It was incredible and had I a camera that could have frozen the moment, I would have done so and astonished people, but sadly, that was not the case, and so the scene is forever only imprinted in my memory until I shuffle off to the immortal skip . . .
But that was the glow, the preternatural glow. It softened and made so very beautiful the faces of the cows and draped itself so gently over the world that it turned the astonishingly ordinary into something otherworldly and timeless.
It was a herald of good portents for the day and lifted my spirit to soar upon the morning breeze (yes you've got to feed the inner caveman sometimes) and this is what it did.

Photographic, Silver Gelatin prints can have that glow too. 
It's a rare thing but does seems to be do-able. 
I've seen it in real prints from the masters at exhibitions, I've seen it in a wonderful book on the Maggie's Centre in Dundee, by Peter Goldsmith and I've also seen it in some incredibly early Photogravures from the pages of Camera Work. 
Incredibly to me, I've even sometimes seen it in my own prints . . . but it's rarer than rocking-horse shit, however sometimes you just stumble upon a combination that works.
In my case, it was FP4 rated at EI 80 developed in 1+50 Rodinal (well, R09) at 20C. 
The resulting negatives were printed on ancient, long-expired Agfa MCC at Grade 4 (100 Magenta on my DeVere head) - I've had to use this equivalent grade to bring the paper back to life - anything less and the paper is mud - my goodness though, I wish I had a dozen or so boxes of it.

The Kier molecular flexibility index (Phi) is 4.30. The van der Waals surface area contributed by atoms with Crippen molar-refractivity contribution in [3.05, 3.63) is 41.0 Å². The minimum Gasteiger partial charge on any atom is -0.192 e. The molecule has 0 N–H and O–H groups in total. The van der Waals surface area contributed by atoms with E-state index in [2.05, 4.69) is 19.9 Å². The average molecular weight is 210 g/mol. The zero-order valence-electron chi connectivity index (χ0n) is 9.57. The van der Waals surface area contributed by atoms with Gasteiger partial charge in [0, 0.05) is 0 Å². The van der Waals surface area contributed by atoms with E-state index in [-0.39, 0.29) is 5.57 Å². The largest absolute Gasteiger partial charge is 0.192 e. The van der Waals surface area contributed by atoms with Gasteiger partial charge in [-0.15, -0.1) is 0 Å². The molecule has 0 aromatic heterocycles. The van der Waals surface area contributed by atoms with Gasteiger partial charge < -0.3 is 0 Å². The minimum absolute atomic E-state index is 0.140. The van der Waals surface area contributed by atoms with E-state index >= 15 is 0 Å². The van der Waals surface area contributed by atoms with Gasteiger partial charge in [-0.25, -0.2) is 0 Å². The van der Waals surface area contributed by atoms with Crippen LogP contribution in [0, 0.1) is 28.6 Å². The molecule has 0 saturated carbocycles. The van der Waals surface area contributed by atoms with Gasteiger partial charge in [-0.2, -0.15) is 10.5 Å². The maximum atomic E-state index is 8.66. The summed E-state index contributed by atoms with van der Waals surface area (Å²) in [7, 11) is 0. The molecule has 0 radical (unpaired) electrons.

The prints were developed very ordinarily in Fotospeed developer, Kodak stop and Ilford fix and given standard Selenium toning for archival purposes. And that was it! Incredibly exposure was standardised at 16 seconds at f22 on my Vivitar lens, with a tiny (and I mean tiny) bit of burning judiciously applied here and there. 
There was no Split-Grade Faffing, no Wizard-Cape Theatricals, no Snake Oil - just straight printing
I often wonder with the screeds of books written about the darkroom dark arts, how much of it is snake oil. Get the exposure right in the camera, and printing should just come down to either expansion or contraction of contrast and a modicum of artistic license in the form of dodging and burning. To me, printing should be like that marvelous recipe your Grandmother passed down to your Mother - simple; any amount of tarting up just takes away from the utter simplicity of the original thing.